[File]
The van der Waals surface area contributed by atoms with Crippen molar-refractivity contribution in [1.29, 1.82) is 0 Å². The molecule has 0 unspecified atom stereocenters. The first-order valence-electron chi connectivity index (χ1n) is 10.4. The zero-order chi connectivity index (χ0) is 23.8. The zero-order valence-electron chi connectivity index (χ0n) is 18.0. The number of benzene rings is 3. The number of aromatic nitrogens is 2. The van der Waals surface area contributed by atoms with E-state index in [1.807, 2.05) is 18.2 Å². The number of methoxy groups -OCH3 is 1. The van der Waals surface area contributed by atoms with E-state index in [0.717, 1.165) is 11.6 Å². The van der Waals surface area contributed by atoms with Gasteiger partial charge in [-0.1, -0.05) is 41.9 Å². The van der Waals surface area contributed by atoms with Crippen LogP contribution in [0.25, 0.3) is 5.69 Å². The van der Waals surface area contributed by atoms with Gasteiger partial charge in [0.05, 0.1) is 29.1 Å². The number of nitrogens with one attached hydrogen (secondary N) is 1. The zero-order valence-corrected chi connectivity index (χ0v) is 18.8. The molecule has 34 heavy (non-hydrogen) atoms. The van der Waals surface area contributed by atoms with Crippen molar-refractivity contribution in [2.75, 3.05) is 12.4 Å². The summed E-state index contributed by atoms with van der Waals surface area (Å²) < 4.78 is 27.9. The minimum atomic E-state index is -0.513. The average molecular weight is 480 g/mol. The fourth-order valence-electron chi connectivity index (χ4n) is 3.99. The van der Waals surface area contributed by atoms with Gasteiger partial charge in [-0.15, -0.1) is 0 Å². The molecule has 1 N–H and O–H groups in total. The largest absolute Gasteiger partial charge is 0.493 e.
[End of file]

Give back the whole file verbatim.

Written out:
The van der Waals surface area contributed by atoms with Crippen molar-refractivity contribution in [1.29, 1.82) is 0 Å². The molecule has 0 unspecified atom stereocenters. The first-order valence-electron chi connectivity index (χ1n) is 10.4. The zero-order chi connectivity index (χ0) is 23.8. The zero-order valence-electron chi connectivity index (χ0n) is 18.0. The number of benzene rings is 3. The number of aromatic nitrogens is 2. The van der Waals surface area contributed by atoms with E-state index in [1.807, 2.05) is 18.2 Å². The number of methoxy groups -OCH3 is 1. The van der Waals surface area contributed by atoms with E-state index in [0.717, 1.165) is 11.6 Å². The van der Waals surface area contributed by atoms with Gasteiger partial charge in [-0.1, -0.05) is 41.9 Å². The van der Waals surface area contributed by atoms with Crippen LogP contribution in [0.25, 0.3) is 5.69 Å². The van der Waals surface area contributed by atoms with Gasteiger partial charge in [0.05, 0.1) is 29.1 Å². The number of nitrogens with one attached hydrogen (secondary N) is 1. The zero-order valence-corrected chi connectivity index (χ0v) is 18.8. The molecule has 34 heavy (non-hydrogen) atoms. The van der Waals surface area contributed by atoms with Crippen molar-refractivity contribution in [2.75, 3.05) is 12.4 Å². The summed E-state index contributed by atoms with van der Waals surface area (Å²) < 4.78 is 27.9. The minimum atomic E-state index is -0.513. The average molecular weight is 480 g/mol. The fourth-order valence-electron chi connectivity index (χ4n) is 3.99. The van der Waals surface area contributed by atoms with Gasteiger partial charge in [-0.15, -0.1) is 0 Å². The molecule has 1 N–H and O–H groups in total. The largest absolute Gasteiger partial charge is 0.493 e.